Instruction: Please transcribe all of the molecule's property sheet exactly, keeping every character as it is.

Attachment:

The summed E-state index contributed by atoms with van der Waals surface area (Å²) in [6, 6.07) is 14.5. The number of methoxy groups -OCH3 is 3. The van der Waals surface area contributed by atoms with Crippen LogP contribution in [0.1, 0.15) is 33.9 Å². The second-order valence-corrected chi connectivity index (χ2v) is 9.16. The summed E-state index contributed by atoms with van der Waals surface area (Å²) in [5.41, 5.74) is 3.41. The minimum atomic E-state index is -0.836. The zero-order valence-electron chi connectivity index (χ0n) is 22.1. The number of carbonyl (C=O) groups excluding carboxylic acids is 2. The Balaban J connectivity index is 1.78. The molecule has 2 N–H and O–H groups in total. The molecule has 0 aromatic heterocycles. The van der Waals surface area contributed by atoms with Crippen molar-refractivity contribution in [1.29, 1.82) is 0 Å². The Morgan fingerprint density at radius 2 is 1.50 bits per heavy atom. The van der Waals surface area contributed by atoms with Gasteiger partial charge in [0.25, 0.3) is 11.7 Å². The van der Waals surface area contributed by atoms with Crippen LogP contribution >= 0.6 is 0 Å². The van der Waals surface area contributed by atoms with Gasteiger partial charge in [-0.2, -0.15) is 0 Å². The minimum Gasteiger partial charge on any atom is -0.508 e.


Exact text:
The summed E-state index contributed by atoms with van der Waals surface area (Å²) in [6, 6.07) is 14.5. The number of methoxy groups -OCH3 is 3. The van der Waals surface area contributed by atoms with Crippen LogP contribution in [0.1, 0.15) is 33.9 Å². The second-order valence-corrected chi connectivity index (χ2v) is 9.16. The summed E-state index contributed by atoms with van der Waals surface area (Å²) in [5.41, 5.74) is 3.41. The minimum atomic E-state index is -0.836. The zero-order valence-electron chi connectivity index (χ0n) is 22.1. The number of carbonyl (C=O) groups excluding carboxylic acids is 2. The Balaban J connectivity index is 1.78. The molecule has 2 N–H and O–H groups in total. The molecule has 0 aromatic heterocycles. The van der Waals surface area contributed by atoms with Crippen molar-refractivity contribution in [1.29, 1.82) is 0 Å². The Morgan fingerprint density at radius 2 is 1.50 bits per heavy atom. The van der Waals surface area contributed by atoms with Gasteiger partial charge in [0.25, 0.3) is 11.7 Å². The van der Waals surface area contributed by atoms with Crippen LogP contribution >= 0.6 is 0 Å². The van der Waals surface area contributed by atoms with Gasteiger partial charge in [-0.2, -0.15) is 0 Å². The minimum Gasteiger partial charge on any atom is -0.508 e.